20. In this case, their Lordships pointed out that in the case of Aluminium Corporation of India v. CIT : [1958]33ITR367(Cal) , the Calcutta High Court had in terms observed that there could be no competition as between the losses tarried forward from the previous years and the depreciation of theaccounting year for which the depreciation allowance was due, because, in any year the ascertained profits of the current year and the depreciation allowance would, in any case, have to be set off against the profits first.

21. The Andhra Pradesh High Court in the case of Addl. CIT v. Andhra Printers Ltd. : [1979]117ITR555(AP) not only considered but also fully discussed all the cases on the point in issue and, following the decision of the Gujarat High Court in the case of CIT v. Gujarat State Warehousing Corporation : [1976]104ITR1(Guj) , dissented from the decision of the Allahabad High Court in the case of Mother India Refrigeration Industries (P.) Ltd. v. CIT : [1971]80ITR510(All) . It also distinguished the decision of the Supreme Court in the case of CIT v. Jaipuria China Clay Mines (P.) Ltd. : [1966]59ITR555(SC) . The Andhra Pradesh High Court observed as follows (headnote):

' The assesses, which carries on the business of printing and publishing a daily newspaper and a weekly journal, claimed depreciation for the relevant assessment year 1970-71 in a sum of Rs. 1,87,303, whereas its income before deduction of depreciation was only Rs. 70,555. The assessee claimed that ' the carried forward business loss ' should be set off against the income of the current year before deducting the depreciation of the relevant assessment year. The ITO rejected the plea and held that the depreciation of the current year must first be deducted from the current year's income and the balance unabsorbed depreciation must be carried forward to the succeeding assessment year. As there was no income left after deducting the depreciation of the current year, the ITO did not set off the ' carried forward business loss ' against the revenue income of the current year. On appeal, the AAC agreed with the claim of the assessee and, on further appeal by the revenue, the Tribunal upheld the view of the AAC. On a reference :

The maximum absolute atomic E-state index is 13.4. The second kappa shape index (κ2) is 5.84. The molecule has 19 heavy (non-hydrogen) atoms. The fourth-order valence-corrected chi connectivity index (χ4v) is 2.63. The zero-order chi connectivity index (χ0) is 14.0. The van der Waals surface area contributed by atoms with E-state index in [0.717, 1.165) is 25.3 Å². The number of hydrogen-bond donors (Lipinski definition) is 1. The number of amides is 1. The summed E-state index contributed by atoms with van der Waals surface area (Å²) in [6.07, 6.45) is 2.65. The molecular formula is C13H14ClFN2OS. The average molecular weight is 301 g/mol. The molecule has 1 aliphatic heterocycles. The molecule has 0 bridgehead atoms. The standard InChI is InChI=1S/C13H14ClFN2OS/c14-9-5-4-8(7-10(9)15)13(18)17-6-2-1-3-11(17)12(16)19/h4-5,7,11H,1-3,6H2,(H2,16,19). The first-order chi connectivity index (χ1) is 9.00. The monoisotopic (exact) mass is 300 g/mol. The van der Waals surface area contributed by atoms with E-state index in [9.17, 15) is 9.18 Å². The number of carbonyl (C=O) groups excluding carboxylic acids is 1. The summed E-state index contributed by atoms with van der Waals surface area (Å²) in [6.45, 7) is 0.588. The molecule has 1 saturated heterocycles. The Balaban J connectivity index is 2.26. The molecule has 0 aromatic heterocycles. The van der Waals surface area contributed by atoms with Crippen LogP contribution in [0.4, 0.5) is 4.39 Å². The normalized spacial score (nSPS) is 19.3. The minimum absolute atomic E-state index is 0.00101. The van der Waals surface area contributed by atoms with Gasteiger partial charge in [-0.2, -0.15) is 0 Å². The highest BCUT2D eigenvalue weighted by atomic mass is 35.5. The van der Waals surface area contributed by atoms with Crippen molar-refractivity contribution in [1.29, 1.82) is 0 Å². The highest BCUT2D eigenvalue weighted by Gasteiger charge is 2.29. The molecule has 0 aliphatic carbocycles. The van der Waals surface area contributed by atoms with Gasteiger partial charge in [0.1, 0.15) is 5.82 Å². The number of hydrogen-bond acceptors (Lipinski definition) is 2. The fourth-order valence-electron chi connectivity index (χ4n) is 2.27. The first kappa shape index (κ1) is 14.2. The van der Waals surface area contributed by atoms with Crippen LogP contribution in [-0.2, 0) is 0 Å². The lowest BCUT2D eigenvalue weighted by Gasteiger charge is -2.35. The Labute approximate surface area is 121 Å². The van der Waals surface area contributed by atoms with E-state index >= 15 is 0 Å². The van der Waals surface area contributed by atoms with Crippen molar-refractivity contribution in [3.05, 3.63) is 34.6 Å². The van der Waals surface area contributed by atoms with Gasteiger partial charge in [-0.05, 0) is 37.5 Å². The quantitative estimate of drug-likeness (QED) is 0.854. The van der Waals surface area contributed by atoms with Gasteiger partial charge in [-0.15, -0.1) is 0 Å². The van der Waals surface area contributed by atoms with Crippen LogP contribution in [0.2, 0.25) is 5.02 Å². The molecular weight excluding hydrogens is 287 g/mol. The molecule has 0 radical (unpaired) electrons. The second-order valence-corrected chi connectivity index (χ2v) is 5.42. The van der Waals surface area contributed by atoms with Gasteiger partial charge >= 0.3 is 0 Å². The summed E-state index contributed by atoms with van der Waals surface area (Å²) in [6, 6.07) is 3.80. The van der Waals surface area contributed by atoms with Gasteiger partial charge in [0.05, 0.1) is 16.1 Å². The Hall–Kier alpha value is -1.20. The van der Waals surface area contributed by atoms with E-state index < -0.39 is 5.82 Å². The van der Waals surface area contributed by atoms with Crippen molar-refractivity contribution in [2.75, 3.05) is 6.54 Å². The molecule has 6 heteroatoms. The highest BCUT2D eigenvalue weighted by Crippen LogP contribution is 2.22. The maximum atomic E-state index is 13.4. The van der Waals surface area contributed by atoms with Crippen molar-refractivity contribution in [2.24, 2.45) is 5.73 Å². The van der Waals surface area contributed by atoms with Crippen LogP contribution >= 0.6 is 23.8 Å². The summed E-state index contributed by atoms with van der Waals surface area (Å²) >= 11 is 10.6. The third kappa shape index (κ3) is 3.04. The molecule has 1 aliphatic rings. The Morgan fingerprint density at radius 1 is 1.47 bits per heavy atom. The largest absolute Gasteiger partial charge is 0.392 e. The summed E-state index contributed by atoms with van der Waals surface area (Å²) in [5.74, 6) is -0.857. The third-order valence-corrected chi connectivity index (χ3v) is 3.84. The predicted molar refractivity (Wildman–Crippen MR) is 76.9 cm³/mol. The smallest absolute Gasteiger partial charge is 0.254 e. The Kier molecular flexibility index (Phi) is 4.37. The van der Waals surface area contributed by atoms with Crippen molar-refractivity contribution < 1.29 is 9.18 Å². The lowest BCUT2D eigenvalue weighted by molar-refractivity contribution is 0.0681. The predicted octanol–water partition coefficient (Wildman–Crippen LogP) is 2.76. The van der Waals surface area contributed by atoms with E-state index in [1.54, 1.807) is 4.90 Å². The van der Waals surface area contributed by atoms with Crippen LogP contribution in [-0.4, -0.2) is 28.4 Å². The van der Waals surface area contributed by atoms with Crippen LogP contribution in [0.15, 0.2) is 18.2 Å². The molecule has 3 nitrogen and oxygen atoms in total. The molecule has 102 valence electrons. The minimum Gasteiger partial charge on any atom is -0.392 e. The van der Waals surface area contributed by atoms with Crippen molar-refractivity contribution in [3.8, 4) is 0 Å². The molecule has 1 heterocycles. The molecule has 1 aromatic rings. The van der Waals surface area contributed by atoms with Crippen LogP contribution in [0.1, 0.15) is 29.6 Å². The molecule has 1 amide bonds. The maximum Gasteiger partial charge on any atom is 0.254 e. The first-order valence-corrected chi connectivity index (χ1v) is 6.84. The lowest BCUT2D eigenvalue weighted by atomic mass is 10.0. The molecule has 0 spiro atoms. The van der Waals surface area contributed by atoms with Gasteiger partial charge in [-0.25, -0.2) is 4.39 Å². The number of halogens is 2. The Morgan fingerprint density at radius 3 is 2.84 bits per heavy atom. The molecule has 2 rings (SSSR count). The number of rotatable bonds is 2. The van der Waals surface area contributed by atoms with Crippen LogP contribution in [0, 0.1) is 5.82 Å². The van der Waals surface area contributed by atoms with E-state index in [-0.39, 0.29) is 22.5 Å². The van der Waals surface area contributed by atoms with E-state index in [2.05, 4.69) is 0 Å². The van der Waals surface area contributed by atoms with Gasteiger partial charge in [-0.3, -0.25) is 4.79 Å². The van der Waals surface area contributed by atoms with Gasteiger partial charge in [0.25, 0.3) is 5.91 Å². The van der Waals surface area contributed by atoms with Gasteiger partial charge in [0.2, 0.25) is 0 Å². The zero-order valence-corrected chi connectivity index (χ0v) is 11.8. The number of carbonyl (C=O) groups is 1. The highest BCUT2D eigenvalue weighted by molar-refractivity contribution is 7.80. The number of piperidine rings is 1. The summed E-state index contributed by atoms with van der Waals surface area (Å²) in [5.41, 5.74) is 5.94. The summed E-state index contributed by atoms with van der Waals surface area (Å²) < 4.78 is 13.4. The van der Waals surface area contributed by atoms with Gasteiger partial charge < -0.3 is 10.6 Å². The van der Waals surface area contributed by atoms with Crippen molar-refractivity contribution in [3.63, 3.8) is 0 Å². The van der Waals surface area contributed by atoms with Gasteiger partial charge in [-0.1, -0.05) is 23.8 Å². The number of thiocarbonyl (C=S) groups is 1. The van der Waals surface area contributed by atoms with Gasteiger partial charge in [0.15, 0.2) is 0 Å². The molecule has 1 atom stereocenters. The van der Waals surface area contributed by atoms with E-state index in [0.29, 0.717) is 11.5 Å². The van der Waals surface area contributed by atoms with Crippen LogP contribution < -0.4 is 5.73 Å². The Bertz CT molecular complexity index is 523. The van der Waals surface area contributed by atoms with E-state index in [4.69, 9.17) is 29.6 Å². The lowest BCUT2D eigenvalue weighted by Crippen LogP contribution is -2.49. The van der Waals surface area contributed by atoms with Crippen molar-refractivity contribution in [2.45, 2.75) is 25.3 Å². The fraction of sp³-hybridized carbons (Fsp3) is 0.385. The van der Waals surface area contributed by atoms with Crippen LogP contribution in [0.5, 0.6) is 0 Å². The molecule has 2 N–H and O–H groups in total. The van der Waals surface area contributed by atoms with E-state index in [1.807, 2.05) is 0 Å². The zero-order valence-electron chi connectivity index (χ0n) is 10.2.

Held, that Section 32(2) of the I.T. Act, 1961, which provides for set off of unabsorbed depreciation against current year's income, and allows the ' carried forward business loss' determined under Section 72(1) of the Act to take priority for the purpose of set-off against the revenue income of the relevant assessment year, does not apply to the case of assessment of current year's income governed by Section 32(1) of the I.T. Act, which provides for deduction of depreciation relating to plant, buildings and machinery, etc, in respect of the assessment year itself and which is not subject to Section 72(2). In the first instance, the income of the current year must be ascertained, for the determination of which depreciation of the relevant accounting year must be determined, and the same should be deducted from the revenue income of the relevant accounting year in accordance with Sections 30 to 43A of the I.T. Act. It is only thereafter the question of set off of the business loss carried forward by the assessee against the revenue incomearises. Therefore, the business losses carried forward from the previous years cannot receive priority over the current depreciation allowance.'